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The Heisenberg Uncertainty Principle in EHM

by Scott MacStravic

I think that the Heisenberg Uncertainty Principle is the one of the few things I remember from freshman-year physics in college, which was also my only venture into the physical sciences at that level. Heisenberg responded to a particularly hubris-full colleague who commented that if we could identify the position and velocity of every particle in the universe, we could perfectly forecast the totality of mankind’s future. Heisenberg demonstrated that it is impossible to simultaneously know both – one can be know perfectly, but the more perfectly you know one, the less perfectly you can know the other.

The same uncertainty applies to a major challenge in employee health management (EHM); identifying both the full extent of productivity impairment in an employee population due to identified impairment factors, and the amount of impairment attributable to each factor. In reality, while it is a feasible and relatively simple task to identify the amount of overall impairment in a population, it is next to impossible to identify how much of it is due to any single cause. And as a result, if EHM providers or their clients look at the sum of impairment due to a number of different factors, they will get a highly exaggerated and unrealistic picture of what the problem and potential solutions amount to.

To illustrate, I will use the reported impairment amounts and factors o copied from the webinar slides offered by one EHM supplier. [E. Baas “Achieving and Measuring Productivity Improvement” HealthMedia.com Oct 25, 2007] These slides showed breakdowns of productivity impairment found in a comprehensive health risk assessment (HRA) that includes questions enabling the estimation of productivity impairment. Overall impairment was linked to seven different impairment conditions or behaviors, plus seven different chronic diseases or risks. The total amount of impairment linked to each impairment condition amounted to 9.6% per person per year for those who completed the health risk assessment (HRA) upon which both impairment levels and impairment/health factors were based.

The single HRA gets the total information on each participant therein, and ends up with an overall impairment level characteristic of each individual, plus the variety of impairment factors and risk/disease conditions each has. Since the impairment is collected as an overall percentage, every time the effect of a given impairment factor is reported, the same impairment percentage is included for each individual based on each’s level of the impairment factor. And since each individual either does or does not have a factor such as smoking, or a different level of a variable condition such as stress or depressed feelings, the same overall percentage of impairment is reported across the total of all participants for each factor.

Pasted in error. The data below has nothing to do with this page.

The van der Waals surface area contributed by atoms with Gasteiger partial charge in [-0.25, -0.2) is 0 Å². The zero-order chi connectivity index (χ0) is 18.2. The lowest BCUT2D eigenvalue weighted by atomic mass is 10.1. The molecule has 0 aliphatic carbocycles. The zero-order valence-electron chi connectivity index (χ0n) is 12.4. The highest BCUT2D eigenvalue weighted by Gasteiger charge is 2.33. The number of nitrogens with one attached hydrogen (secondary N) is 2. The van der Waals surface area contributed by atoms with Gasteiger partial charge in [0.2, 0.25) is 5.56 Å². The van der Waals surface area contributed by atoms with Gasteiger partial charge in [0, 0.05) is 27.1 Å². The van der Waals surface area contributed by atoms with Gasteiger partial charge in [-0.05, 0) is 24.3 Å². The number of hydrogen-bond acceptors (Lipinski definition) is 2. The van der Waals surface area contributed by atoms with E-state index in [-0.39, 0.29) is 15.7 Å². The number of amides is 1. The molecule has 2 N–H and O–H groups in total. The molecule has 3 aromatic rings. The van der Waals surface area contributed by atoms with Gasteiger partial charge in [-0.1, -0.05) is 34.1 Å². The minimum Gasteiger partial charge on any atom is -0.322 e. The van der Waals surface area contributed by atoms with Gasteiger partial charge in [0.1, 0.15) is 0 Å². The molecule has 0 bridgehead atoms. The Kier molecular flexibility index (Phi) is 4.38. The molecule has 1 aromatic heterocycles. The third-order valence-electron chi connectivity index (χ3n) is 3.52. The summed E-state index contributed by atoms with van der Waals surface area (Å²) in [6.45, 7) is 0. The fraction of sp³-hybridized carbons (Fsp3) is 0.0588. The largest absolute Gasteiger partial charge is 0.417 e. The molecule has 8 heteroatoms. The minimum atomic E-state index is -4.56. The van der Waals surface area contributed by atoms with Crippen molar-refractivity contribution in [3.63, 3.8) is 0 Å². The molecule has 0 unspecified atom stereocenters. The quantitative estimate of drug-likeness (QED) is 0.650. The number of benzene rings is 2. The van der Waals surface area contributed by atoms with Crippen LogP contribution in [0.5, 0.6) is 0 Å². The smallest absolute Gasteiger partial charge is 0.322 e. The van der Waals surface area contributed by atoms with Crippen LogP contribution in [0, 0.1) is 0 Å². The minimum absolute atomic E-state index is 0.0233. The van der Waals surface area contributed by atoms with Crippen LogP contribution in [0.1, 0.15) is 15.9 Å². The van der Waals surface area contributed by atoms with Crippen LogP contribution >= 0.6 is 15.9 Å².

This is not true for the individual chronic risk/disease conditions, since the amount of impairment for each person with the condition is reported separately. But since individuals often have multiple conditions (over 20% of the population in HealthMedia’s data base had two or more), by counting the impairment linked to each such condition ends up counting the same impairment level many times for at least 20% of employees. The total impairment of the workforce is the same, regardless of what levels of impairment individual factors are linked to.

To illustrate, 44% of the total population with one or more chronic conditions contribute had an average of 11.6% impairment, while those without any chronic condition had an impairment of 8.1%. Those with at least one chronic condition contributed 44% x 11.6% = 5.1% the overall workforce impairment, while those with no such condition contributed 56% x 8.1% = 4.5%. The two combined add up to 5.1% + 4.5% = 9.6=% for the workforce, on average, as is true with all impairment factors.

For example, the amount of impairment linked to the numbers of health risks, for those with three or more risks, was slightly higher than the overall level for the workforce, i.e. 9.73%. But this was because employees who had 2 or fewer risk factors, representing 13.01% of the population in the database, had less than the average impairment levels, so when the lower impairment among these employees is included, the average for the workforce goes down to the same 9.6% found overall and with other factors.

If all the impairment due to all factors were added up, this would greatly exaggerate the actual total impairment of the workforce, which is, in reality, only 9.6%. HealthMedia also chose to deduct from the overall impairment level an amount it deemed to be “normal”, namely 6.1%, leaving a reducible overall impairment of only 3.5%. Still, for a workforce that averages annual compensation of $50,000 (probably average for firms that are investing in EHM), that represents $1750 on average per FTE. Moreover, individual employees showed impairment levels as high as 30%+overall, or 24%+ above the normal level, so potential improvements for some individuals could be as much as $12,000 each.

If the individual impairment levels above the 6.1% average were totaled, using HealthMedia’s figures, the apparent total impairment amount would add up to roughly $9500 per employee in the workforce, equal to 19%, when the real amo